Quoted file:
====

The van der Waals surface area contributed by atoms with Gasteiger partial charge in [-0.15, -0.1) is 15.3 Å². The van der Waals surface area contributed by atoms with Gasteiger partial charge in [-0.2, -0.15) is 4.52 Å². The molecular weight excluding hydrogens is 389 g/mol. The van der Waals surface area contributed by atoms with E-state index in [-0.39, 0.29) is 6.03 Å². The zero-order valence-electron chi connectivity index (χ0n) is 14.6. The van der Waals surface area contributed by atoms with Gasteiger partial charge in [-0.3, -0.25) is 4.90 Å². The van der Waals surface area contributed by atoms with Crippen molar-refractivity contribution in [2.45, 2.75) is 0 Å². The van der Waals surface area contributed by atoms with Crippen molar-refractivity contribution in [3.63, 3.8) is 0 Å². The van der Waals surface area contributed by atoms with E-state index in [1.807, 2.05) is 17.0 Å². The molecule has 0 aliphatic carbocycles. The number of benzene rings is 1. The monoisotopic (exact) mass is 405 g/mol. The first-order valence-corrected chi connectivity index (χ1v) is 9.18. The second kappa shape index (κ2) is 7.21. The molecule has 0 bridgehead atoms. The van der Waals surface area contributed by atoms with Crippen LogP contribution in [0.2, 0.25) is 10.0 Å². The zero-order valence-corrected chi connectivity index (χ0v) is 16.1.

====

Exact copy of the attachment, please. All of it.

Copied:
The van der Waals surface area contributed by atoms with Gasteiger partial charge in [-0.15, -0.1) is 15.3 Å². The van der Waals surface area contributed by atoms with Gasteiger partial charge in [-0.2, -0.15) is 4.52 Å². The molecular weight excluding hydrogens is 389 g/mol. The van der Waals surface area contributed by atoms with E-state index in [-0.39, 0.29) is 6.03 Å². The zero-order valence-electron chi connectivity index (χ0n) is 14.6. The van der Waals surface area contributed by atoms with Gasteiger partial charge in [-0.3, -0.25) is 4.90 Å². The van der Waals surface area contributed by atoms with Crippen molar-refractivity contribution in [2.45, 2.75) is 0 Å². The van der Waals surface area contributed by atoms with Crippen molar-refractivity contribution in [3.63, 3.8) is 0 Å². The van der Waals surface area contributed by atoms with E-state index in [1.807, 2.05) is 17.0 Å². The molecule has 0 aliphatic carbocycles. The number of benzene rings is 1. The monoisotopic (exact) mass is 405 g/mol. The first-order valence-corrected chi connectivity index (χ1v) is 9.18. The second kappa shape index (κ2) is 7.21. The molecule has 0 bridgehead atoms. The van der Waals surface area contributed by atoms with Crippen LogP contribution in [0.2, 0.25) is 10.0 Å². The zero-order valence-corrected chi connectivity index (χ0v) is 16.1.